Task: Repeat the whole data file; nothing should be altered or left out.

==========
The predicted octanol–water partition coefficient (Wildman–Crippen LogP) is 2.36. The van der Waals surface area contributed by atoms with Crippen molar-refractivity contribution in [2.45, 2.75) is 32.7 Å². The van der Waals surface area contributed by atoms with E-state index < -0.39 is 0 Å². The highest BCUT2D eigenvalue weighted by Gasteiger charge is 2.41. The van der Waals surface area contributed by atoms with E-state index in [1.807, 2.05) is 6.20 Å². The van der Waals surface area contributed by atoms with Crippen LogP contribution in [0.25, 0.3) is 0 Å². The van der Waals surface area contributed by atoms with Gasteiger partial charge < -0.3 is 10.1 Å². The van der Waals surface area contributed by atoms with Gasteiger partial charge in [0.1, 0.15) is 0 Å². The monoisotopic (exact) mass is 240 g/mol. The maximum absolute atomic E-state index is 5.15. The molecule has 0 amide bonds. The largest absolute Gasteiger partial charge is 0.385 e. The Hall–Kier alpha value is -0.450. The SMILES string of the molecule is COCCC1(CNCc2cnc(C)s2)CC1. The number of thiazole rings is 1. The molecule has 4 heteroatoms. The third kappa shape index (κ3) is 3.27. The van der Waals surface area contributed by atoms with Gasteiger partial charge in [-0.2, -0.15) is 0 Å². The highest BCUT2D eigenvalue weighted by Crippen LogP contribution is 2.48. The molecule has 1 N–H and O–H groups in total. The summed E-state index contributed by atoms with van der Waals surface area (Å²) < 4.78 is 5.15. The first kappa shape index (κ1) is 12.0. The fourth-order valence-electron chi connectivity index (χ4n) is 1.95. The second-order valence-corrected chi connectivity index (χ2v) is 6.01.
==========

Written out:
The predicted octanol–water partition coefficient (Wildman–Crippen LogP) is 2.36. The van der Waals surface area contributed by atoms with Crippen molar-refractivity contribution in [2.45, 2.75) is 32.7 Å². The van der Waals surface area contributed by atoms with E-state index < -0.39 is 0 Å². The highest BCUT2D eigenvalue weighted by Gasteiger charge is 2.41. The van der Waals surface area contributed by atoms with E-state index in [1.807, 2.05) is 6.20 Å². The van der Waals surface area contributed by atoms with Crippen LogP contribution in [0.25, 0.3) is 0 Å². The van der Waals surface area contributed by atoms with Gasteiger partial charge < -0.3 is 10.1 Å². The van der Waals surface area contributed by atoms with Gasteiger partial charge in [0.1, 0.15) is 0 Å². The monoisotopic (exact) mass is 240 g/mol. The maximum absolute atomic E-state index is 5.15. The molecule has 0 amide bonds. The largest absolute Gasteiger partial charge is 0.385 e. The Hall–Kier alpha value is -0.450. The SMILES string of the molecule is COCCC1(CNCc2cnc(C)s2)CC1. The number of thiazole rings is 1. The molecule has 4 heteroatoms. The third kappa shape index (κ3) is 3.27. The van der Waals surface area contributed by atoms with Gasteiger partial charge in [-0.2, -0.15) is 0 Å². The highest BCUT2D eigenvalue weighted by Crippen LogP contribution is 2.48. The molecule has 1 N–H and O–H groups in total. The summed E-state index contributed by atoms with van der Waals surface area (Å²) < 4.78 is 5.15. The first kappa shape index (κ1) is 12.0. The fourth-order valence-electron chi connectivity index (χ4n) is 1.95. The second-order valence-corrected chi connectivity index (χ2v) is 6.01.